On Friday, Bush added, "Those who feel that there is no down side to waiting months and months must consider the devastating damage being done every day to the fragile economies of those countries that can afford it the least. ...

"We're dealing with a dangerous dictator ... who desires to control one of the world's key resources ...," he said.

The economic justification has confused and disturbed many Americans, though.

"We're more comfortable as a country {with} Woodrow Wilson and Dean Acheson," said energy consultant Daniel Yergin, citing the wartime president and the secretary of state in the Truman administration who helped craft the policy of containing communism.

"We have trouble seeing things as economic interests, especially when the subject is oil, which is overladen with so many suspicions," said Yergin, who has written a history of the Cold War and is author of the forthcoming book, "The Prize: The Epic Quest for Oil, Money and Power."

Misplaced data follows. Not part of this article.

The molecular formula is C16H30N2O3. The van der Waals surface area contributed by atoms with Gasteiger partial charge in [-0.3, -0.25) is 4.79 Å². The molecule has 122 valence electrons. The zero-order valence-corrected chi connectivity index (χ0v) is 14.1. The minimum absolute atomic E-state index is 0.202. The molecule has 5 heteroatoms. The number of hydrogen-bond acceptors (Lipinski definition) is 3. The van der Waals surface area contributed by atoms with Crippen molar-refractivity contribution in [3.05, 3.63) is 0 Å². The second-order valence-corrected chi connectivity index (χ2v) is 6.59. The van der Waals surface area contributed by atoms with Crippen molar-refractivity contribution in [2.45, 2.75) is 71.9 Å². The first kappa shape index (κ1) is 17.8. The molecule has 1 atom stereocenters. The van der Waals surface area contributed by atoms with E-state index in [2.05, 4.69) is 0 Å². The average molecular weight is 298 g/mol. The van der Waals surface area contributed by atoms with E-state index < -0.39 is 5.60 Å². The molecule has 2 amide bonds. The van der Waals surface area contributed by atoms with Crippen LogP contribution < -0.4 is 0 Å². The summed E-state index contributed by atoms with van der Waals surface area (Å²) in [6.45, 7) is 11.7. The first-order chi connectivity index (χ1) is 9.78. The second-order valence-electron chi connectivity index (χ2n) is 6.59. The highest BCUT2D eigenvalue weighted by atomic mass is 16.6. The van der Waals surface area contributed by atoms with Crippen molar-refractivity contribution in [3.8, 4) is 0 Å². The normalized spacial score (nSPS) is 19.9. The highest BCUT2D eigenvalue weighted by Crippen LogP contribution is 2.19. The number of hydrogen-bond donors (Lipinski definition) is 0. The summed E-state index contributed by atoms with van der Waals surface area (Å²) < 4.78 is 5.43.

"It is not a war ... to defeat Hitler. That's what makes it such a confused debate," said William G. Hyland, editor of Foreign Affairs magazine, who served in the CIA and as an assistant to President Gerald Ford for national security. "It is a new world. The enemy is not communism or Russia. Even in Vietnam it was clearer.

"No politician wants to say that he's going to war over oil. That is a sure loser," Hyland said. "But it is not such a strange concept. After all, we fought a revolution over tea. It sounds like such a crude Marxist concept. But certainly defending economic interests is not new."

Magnitude of Interests The magnitude of those interests is clear. Even though world oil production has climbed back to pre-invasion levels, fears of a supply disruption have pushed up prices by $10 a barrel -- or 25 cents a gallon for gasoline -- slowing U.S. economic growth by more than a percentage point and boosting inflation by nearly 2 percentage points. The slowdown will cut across all races and income groups and will hit jobs and industries not directly tied to energy.